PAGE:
In director Michael Mayer’s revival (read: overhaul) of the Burton Lane/Alan Jay Lerner musical On A Clear Day You Can See Forever, Harry Connick Jr. plays Dr. Mark Bruckner who hypnotizes a male patient (David Turner) to help him quit smoking. While under hypnosis, Bruckner taps into David’s previous life as a beautiful jazz singer named Melinda Wells (played by Jessie Mueller). Here are some free hypnosis scripts that the ones interested in hypnosis can have a look at. Grieving his late wife, Bruckner’s finds escape and comfort in his interactions with Melinda and falls in love with her. Nevermind that the straight Bruckner has fallen in love with the gay David’s previous incarnation, which technically is manifested within David. Thus commences one awesome head-scratcher of a love triangle. (Stage Rush TV: On A Clear Day workshop at Vassar College)
The No. 1 Reason To See On A Clear Day You Can See Forever: The three-way dance between Harry Connick Jr., Jessie Mueller, and David Turner Read more
- Seeing the concert reading of On A Clear Day You Can See Forever
- Fela! and Avenue Q make for the strongest Broadway in Bryant Park of the season
- Broadway grosses
Did you catch On A Clear Day You Can See Forever at Vassar Powerhouse, Rushers? Did you have tickets to one of the performances that Anika Noni Rose was absent for? What was your take on Broadway in Bryant Park this week? Any Rushers ever eaten a Wicked brownie? Leave all your thoughts and ideas for Broadway desserts in the comments!
Happy birthday to me! Joining me for this special edition of Stage Rush TV are my dear friends Georgina and Kym, along with some other very esteemed guests who open the episode.
- At the Powerhouse Theater at Vassar College in Poughkeepsie, NY to see Michael Mayer’s On A Clear Day You Can See Forever, featuring Brian d’Arcy James and Anika Noni Rose
- When friends and theater combine to make a cherished tradition
- Congratulations to the winners of the Night Music/Promises, Promises ticket giveaway
- Broadway grosses
Do you have any theater traditions with your friends, Rushers? Let me know what it is, and what your special memories are. Have you ever been to Vassar’s Powerhouse Theater? Will you be seeing this concert production of On A Clear Day this weekend, or are you waiting for when it comes to the Vineyard Theatre in January 2011 (or both)? As always, leave your thoughts, ideas, (and birthday wishes) in the comments!
What do Spring Awakening, Passing Strange, and Next to Normal all have in common? Lighting designer Kevin Adams. Widely regarded as contributing factors to the evolution of the American musical, these shows all have creative teams that have collaborated on subsequent projects, but Adams is the only one to have worked on all three. The Tony-winning lighting designer brought revolutionary looks to these acclaimed productions with his use of bare light bulbs and fluorescent tubes—what he calls “electric objects.” Now Adams is nominated for his fifth Tony award (he won for Spring Awakening and The 39 Steps) for his work on American Idiot, which blends the creative teams of all three rock musicals.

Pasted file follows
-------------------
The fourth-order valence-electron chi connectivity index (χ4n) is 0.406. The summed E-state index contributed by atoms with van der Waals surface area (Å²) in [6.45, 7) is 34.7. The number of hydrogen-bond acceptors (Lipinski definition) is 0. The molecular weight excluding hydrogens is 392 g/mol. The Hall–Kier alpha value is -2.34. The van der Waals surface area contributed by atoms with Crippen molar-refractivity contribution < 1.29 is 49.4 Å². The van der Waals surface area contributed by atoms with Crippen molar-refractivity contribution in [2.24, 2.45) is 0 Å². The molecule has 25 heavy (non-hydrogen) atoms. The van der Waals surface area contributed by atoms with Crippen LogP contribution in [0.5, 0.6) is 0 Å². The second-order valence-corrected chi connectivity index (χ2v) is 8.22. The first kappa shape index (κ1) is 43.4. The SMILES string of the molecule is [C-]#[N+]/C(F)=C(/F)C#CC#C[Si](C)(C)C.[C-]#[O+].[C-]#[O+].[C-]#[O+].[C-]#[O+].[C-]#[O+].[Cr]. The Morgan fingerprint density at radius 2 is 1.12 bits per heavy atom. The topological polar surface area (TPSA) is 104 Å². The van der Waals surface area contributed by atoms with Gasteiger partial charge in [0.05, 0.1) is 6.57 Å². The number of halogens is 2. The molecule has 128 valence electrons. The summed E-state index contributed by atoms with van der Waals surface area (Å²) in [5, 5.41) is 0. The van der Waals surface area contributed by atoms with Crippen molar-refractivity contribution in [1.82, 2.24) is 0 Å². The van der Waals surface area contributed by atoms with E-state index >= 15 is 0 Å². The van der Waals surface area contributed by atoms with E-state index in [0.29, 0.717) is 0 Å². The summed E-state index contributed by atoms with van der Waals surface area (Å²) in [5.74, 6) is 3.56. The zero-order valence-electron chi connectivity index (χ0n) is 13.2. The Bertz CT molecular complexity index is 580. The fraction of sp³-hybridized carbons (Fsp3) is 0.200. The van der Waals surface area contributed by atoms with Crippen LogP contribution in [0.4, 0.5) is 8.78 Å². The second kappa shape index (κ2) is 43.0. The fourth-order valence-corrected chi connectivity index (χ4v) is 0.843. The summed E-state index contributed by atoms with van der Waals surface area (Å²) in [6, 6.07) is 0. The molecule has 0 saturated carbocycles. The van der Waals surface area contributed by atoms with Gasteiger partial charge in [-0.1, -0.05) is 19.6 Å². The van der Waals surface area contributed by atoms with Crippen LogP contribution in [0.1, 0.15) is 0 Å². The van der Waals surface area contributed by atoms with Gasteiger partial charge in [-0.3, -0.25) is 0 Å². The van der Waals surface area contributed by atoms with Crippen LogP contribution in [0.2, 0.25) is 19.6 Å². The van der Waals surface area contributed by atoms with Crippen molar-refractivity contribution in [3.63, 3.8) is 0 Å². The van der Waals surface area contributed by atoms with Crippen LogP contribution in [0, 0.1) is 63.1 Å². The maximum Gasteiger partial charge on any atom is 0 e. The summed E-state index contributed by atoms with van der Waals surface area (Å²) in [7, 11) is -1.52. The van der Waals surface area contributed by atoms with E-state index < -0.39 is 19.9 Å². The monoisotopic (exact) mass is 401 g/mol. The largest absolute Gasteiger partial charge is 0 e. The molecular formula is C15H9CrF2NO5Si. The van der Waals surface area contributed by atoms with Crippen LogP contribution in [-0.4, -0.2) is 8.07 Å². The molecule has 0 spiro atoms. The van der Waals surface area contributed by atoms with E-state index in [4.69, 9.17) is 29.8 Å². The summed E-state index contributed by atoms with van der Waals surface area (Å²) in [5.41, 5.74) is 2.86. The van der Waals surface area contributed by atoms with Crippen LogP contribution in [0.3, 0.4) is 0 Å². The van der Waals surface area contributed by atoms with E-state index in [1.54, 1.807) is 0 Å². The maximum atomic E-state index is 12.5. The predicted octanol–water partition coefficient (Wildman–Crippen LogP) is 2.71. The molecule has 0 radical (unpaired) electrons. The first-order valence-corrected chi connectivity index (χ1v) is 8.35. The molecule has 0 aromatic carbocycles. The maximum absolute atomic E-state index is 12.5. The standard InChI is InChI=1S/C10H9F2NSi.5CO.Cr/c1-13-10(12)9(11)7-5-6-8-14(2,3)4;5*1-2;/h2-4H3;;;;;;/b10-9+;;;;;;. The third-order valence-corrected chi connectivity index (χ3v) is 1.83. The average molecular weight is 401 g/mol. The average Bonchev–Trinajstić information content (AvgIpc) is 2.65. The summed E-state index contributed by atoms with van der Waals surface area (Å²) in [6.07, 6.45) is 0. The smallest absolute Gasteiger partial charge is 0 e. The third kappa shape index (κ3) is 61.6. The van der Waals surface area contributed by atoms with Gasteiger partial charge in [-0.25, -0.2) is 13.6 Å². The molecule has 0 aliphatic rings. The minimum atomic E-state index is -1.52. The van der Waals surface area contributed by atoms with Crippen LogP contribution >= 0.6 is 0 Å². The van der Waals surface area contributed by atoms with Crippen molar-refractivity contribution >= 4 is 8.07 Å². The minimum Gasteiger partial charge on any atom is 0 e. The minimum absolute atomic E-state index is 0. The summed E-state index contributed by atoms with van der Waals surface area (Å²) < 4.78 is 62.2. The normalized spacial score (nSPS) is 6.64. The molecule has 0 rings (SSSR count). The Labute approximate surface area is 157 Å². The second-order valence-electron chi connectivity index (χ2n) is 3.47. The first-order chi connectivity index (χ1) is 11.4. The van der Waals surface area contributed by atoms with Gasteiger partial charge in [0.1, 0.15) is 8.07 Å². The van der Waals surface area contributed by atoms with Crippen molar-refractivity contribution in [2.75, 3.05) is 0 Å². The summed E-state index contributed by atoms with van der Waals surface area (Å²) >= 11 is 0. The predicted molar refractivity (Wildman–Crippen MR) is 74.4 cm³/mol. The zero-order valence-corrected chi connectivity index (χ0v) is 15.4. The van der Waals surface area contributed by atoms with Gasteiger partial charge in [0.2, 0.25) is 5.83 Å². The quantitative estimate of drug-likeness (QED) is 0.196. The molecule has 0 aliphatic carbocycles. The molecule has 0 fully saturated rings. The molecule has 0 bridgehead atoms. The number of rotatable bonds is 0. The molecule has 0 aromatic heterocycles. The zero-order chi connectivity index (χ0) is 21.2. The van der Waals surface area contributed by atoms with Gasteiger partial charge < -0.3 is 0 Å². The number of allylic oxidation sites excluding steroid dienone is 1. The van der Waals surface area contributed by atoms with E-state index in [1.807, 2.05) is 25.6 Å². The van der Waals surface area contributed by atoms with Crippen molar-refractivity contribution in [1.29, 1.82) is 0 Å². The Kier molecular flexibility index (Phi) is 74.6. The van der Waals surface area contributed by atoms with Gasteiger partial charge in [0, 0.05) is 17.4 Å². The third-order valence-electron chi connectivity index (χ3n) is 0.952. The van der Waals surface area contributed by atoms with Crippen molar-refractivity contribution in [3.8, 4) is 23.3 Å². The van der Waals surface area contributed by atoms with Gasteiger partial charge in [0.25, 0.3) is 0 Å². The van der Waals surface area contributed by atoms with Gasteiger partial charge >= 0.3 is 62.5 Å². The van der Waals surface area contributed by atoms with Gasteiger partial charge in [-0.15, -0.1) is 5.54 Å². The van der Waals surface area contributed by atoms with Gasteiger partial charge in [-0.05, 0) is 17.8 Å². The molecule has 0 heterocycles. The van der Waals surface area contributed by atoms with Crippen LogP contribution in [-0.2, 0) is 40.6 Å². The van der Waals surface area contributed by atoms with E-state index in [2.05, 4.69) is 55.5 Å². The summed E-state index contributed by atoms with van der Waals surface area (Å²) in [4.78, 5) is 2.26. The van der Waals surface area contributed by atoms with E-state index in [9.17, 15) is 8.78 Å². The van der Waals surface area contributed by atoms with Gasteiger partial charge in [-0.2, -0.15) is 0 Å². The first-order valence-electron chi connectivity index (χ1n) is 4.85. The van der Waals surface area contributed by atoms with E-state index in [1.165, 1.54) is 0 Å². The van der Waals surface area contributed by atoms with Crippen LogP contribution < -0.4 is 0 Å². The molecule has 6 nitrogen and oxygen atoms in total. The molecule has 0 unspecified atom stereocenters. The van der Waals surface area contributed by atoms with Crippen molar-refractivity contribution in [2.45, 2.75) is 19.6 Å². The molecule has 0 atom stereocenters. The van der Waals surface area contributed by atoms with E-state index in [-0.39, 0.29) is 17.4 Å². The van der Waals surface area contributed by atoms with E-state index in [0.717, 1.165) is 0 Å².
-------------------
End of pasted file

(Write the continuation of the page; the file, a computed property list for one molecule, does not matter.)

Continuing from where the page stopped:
Yet Adams, just shy of 48, says lighting was never a thought in his mind during his education. With an MFA in set design, Adams began working as a set designer in Los Angeles, when he was asked to do his own lighting. Local artists who had seen his work began asking him to light their pieces in galleries. A self-taught lighting designer, Adams then moved to New York to focus solely on that work. “I can’t believe I’m still doing this,” Adams said. “After I do a Broadway show, I think, ‘This will surely be the last one I ever do. No one’s going to come up with another Broadway show that suits what I do.’ But then American Idiot came along.”
The Tony winner (who keeps his two awards at his parents’ houses, claiming they make him nervous) invited Stage Rush into his Manhattan apartment to discuss Tony nominations, his style departure on American Idiot, and what happened when he first met Green Day in a cramped dressing room at Saturday Night Live.
This is your fifth Tony nomination and you’ve won twice. Is it still exciting to get nominated?
It is very exciting. It was exciting to be nominated twice last year. It’s exciting to be nominated for American Idiot. That first time [being nominated], you’re so excited to win and then once you win, then you feel you have to win again. You feel like, “I want to win!”
So you feel pressure to win?
I don’t feel pressure; it’s just that you become much more grotesquely competitive about it. [laughs] And I know other people who have won that agree and say, “Yeah, I’ve felt that way too!” It’s not that it’s competitive, it’s just that the first time you’re nominated, you’re like, “It would be cool to win,” and then the next time, you’re like, “I’ve got to win!”
We all know that Broadway and hamminess go hand in hand. One is just a part of the other as peanut butter is to jelly. Yet the level of obnoxiousness that Sherie Rene Scott reaches in her one-woman show Everyday Rapture is downright off-putting.